Councilman Mark Kersey proposes changes to recall laws in San Diego
2 citizens say they'll push for Filner recall
Last Updated: 138 days ago
SAN DIEGO - Councilman Mark Kersey proposed Friday that a San Diego municipal code section on recall elections be amended to bring it into line with state law.
The City Council should discuss the issue at the next available meeting, since a recall effort against Mayor Bob Filner appears imminent, Kersey wrote in a memo to council President Todd Gloria, City Attorney Jan Goldsmith and City Clerk Elizabeth Maland.
Land-use consultant Michael Pallamary told reporters he will formally begin a recall campaign against the mayor, who faces sexual harassment allegations from at least seven women, if Filner fails to resign by Monday at 5 p.m.
Also, Stampp Corbin, the owner and publisher of LGBT Weekly, took out an advertisement in U-T San Diego to signal his intent to start a recall campaign.
Filner said Friday that, instead of resigning, he plans to take two weeks off to seek behavioral counseling.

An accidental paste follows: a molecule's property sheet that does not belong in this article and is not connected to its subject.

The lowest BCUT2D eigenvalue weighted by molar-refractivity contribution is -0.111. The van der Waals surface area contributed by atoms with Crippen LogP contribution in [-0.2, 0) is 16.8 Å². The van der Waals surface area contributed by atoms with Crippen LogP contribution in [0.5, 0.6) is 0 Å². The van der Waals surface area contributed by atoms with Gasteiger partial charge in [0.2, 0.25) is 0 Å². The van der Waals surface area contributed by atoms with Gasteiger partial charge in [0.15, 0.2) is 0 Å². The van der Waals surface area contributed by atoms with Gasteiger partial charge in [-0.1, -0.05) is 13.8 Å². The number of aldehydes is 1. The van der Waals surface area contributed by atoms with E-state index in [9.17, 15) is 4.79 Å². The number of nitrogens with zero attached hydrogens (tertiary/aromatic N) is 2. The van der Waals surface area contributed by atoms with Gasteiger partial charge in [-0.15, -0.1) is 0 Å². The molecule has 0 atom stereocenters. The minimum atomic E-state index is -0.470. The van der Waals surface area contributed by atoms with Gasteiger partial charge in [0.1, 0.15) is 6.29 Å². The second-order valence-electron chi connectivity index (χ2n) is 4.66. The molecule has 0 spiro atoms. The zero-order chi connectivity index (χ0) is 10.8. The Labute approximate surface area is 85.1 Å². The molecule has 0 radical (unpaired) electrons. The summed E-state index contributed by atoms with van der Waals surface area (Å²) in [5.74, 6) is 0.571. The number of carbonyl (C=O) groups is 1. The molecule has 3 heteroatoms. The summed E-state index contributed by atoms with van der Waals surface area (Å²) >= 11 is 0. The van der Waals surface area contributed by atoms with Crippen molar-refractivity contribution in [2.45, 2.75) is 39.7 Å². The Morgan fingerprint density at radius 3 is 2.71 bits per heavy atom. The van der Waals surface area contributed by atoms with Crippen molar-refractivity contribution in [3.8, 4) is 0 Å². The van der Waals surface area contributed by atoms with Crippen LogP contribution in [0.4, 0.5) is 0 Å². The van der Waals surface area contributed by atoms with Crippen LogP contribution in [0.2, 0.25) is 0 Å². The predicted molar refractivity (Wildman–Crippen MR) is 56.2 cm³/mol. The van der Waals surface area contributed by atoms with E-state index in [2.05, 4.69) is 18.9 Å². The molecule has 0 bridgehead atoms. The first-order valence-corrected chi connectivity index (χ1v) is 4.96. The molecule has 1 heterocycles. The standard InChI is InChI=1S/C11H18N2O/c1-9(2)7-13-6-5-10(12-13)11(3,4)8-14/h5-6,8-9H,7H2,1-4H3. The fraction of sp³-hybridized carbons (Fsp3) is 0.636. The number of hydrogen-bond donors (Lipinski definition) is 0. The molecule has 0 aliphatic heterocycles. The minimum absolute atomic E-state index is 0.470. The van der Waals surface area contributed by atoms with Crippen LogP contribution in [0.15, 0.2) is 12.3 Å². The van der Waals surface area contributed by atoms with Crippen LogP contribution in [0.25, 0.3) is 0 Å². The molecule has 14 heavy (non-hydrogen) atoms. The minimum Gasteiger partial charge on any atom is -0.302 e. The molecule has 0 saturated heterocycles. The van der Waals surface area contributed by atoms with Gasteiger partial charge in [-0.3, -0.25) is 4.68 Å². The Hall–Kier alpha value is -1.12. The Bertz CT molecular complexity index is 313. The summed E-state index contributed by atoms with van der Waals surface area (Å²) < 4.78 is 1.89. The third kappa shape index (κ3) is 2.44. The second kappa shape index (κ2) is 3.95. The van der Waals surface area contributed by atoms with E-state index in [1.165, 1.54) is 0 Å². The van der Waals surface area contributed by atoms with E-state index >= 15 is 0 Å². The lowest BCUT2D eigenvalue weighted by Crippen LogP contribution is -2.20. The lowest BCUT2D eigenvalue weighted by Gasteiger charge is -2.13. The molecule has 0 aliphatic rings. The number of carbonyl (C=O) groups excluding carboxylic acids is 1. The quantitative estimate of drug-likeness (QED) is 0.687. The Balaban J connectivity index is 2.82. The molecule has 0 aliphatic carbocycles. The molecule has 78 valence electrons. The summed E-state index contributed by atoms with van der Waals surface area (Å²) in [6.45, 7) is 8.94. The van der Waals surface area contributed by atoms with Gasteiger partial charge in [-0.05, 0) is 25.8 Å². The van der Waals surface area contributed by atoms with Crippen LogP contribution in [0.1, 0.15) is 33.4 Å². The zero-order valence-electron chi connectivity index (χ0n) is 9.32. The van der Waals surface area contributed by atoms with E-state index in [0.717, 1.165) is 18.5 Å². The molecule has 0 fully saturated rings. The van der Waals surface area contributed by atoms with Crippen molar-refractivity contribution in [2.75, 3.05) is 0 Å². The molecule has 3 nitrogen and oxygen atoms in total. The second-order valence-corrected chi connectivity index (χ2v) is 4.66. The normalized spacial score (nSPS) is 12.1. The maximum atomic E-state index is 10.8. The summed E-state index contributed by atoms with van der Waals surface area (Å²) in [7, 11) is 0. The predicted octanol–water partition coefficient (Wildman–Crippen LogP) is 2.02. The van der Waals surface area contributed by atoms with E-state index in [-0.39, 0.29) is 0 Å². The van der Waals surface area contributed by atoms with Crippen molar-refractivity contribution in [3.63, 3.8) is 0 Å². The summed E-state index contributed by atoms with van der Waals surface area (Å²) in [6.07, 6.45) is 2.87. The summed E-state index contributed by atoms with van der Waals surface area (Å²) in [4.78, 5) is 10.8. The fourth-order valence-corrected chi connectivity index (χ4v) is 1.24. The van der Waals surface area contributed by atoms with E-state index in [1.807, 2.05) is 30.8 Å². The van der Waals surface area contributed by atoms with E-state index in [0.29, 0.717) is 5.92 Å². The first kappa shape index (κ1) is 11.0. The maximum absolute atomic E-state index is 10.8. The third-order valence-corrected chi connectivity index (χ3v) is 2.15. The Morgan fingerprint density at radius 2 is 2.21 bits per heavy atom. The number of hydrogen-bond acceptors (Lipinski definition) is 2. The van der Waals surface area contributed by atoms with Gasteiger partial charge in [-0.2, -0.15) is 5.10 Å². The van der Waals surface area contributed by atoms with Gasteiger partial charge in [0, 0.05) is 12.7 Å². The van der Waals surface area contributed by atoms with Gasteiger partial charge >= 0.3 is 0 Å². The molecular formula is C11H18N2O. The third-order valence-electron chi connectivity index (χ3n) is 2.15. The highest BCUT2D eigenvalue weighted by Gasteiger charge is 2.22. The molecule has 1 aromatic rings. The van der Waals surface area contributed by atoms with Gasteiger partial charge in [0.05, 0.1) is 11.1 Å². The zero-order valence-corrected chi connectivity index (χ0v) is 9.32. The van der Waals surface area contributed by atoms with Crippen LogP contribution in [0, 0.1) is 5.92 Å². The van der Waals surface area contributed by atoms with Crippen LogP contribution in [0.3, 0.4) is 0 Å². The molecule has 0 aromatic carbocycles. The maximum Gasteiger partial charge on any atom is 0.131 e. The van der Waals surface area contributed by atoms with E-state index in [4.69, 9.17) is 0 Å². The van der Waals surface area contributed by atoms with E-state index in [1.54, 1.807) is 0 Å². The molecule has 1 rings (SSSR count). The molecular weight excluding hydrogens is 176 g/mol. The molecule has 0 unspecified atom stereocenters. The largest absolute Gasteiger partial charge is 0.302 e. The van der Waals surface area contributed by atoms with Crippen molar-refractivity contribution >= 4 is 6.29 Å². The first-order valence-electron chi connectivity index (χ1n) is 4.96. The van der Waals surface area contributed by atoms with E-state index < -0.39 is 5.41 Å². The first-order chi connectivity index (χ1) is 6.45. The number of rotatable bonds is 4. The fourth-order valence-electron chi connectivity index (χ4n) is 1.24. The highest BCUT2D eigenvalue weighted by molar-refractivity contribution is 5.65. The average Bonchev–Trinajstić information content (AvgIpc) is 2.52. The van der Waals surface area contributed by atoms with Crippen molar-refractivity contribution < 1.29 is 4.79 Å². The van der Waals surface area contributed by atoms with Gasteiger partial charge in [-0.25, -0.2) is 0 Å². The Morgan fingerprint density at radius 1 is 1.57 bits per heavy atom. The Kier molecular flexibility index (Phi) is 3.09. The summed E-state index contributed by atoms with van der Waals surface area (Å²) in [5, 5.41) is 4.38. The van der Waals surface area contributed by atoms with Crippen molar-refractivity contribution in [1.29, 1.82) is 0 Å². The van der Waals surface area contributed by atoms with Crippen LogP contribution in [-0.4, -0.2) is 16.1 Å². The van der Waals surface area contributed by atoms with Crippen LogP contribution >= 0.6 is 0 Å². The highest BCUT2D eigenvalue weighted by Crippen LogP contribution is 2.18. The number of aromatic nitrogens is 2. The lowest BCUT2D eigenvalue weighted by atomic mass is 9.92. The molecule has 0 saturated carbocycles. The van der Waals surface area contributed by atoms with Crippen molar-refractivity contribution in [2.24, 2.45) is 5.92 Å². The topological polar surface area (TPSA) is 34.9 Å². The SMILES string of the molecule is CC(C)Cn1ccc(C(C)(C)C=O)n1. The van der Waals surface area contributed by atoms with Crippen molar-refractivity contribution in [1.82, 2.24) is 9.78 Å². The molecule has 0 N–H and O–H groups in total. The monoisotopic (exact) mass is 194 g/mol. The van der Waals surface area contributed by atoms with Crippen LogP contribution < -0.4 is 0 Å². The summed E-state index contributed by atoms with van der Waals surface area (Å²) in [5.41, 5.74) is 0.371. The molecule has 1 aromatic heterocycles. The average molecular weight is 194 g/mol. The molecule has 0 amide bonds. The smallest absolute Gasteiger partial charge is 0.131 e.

Kersey said San Diego's code sections governing recall elections haven't been updated since 1989, and include language "nearly identical" to a state law that was struck down in federal court in 2003.
The old state law said, "No vote cast in the recall election shall be counted for any candidate unless the voter also voted for or against the recall of the officer sought to be recalled," according to Kersey.
The San Diego code section says, "No vote cast for a candidate shall be counted unless the voter also voted on the recall question," Kersey said.
The councilman said striking down the state law means California voters can choose a candidate whether or not they vote on the recall issue itself. Election attorneys believe the San Diego rule that disallows such flexibility for voters is unconstitutional, he said.
City Attorney Jan Goldsmith opined that the San Diego code section would not survive a legal challenge and should be repealed.
Pallamary, Corbin or any other party would need to collect about 102,000 valid signatures to qualify a recall election for a citywide ballot.
According to the city clerk's office, no citywide recall effort of a San Diego municipal government official has ever qualified for the ballot. However, citywide petition campaigns to place initiatives on the ballot have been successful in the past.
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